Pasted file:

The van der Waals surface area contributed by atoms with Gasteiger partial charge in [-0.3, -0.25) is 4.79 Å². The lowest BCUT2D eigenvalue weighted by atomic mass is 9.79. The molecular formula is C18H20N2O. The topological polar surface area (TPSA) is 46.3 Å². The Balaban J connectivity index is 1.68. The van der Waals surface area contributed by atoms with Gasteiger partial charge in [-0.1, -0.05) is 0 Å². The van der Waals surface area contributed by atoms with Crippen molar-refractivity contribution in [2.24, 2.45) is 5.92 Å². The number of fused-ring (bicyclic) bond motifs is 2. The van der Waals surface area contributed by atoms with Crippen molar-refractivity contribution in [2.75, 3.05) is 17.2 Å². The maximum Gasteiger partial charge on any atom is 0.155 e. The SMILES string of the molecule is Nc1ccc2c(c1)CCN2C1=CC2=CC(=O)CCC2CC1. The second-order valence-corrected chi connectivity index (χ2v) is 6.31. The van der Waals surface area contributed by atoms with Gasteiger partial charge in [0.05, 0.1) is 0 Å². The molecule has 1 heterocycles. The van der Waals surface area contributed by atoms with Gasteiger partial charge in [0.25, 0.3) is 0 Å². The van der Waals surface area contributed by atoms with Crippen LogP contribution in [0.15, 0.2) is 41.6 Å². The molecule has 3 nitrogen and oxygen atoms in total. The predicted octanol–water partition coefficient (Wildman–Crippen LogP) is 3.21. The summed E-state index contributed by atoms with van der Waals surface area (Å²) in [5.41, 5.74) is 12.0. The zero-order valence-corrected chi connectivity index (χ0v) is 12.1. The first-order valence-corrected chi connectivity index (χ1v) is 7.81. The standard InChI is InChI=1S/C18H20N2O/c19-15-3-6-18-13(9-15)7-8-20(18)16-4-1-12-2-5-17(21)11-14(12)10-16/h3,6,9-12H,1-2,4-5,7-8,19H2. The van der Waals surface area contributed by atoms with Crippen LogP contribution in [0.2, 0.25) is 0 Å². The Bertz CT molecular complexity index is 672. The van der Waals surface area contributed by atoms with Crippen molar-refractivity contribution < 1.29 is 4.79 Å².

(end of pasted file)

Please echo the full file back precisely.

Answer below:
The van der Waals surface area contributed by atoms with Gasteiger partial charge in [-0.3, -0.25) is 4.79 Å². The lowest BCUT2D eigenvalue weighted by atomic mass is 9.79. The molecular formula is C18H20N2O. The topological polar surface area (TPSA) is 46.3 Å². The Balaban J connectivity index is 1.68. The van der Waals surface area contributed by atoms with Gasteiger partial charge in [-0.1, -0.05) is 0 Å². The van der Waals surface area contributed by atoms with Crippen molar-refractivity contribution in [2.24, 2.45) is 5.92 Å². The number of fused-ring (bicyclic) bond motifs is 2. The van der Waals surface area contributed by atoms with Crippen molar-refractivity contribution in [2.75, 3.05) is 17.2 Å². The maximum Gasteiger partial charge on any atom is 0.155 e. The SMILES string of the molecule is Nc1ccc2c(c1)CCN2C1=CC2=CC(=O)CCC2CC1. The second-order valence-corrected chi connectivity index (χ2v) is 6.31. The van der Waals surface area contributed by atoms with Gasteiger partial charge in [0.05, 0.1) is 0 Å². The molecule has 1 heterocycles. The van der Waals surface area contributed by atoms with Gasteiger partial charge in [0.25, 0.3) is 0 Å². The van der Waals surface area contributed by atoms with Crippen LogP contribution in [0.15, 0.2) is 41.6 Å². The molecule has 3 nitrogen and oxygen atoms in total. The predicted octanol–water partition coefficient (Wildman–Crippen LogP) is 3.21. The summed E-state index contributed by atoms with van der Waals surface area (Å²) in [5.41, 5.74) is 12.0. The zero-order valence-corrected chi connectivity index (χ0v) is 12.1. The first-order valence-corrected chi connectivity index (χ1v) is 7.81. The standard InChI is InChI=1S/C18H20N2O/c19-15-3-6-18-13(9-15)7-8-20(18)16-4-1-12-2-5-17(21)11-14(12)10-16/h3,6,9-12H,1-2,4-5,7-8,19H2. The van der Waals surface area contributed by atoms with Crippen LogP contribution in [0.2, 0.25) is 0 Å². The Bertz CT molecular complexity index is 672. The van der Waals surface area contributed by atoms with Crippen molar-refractivity contribution < 1.29 is 4.79 Å².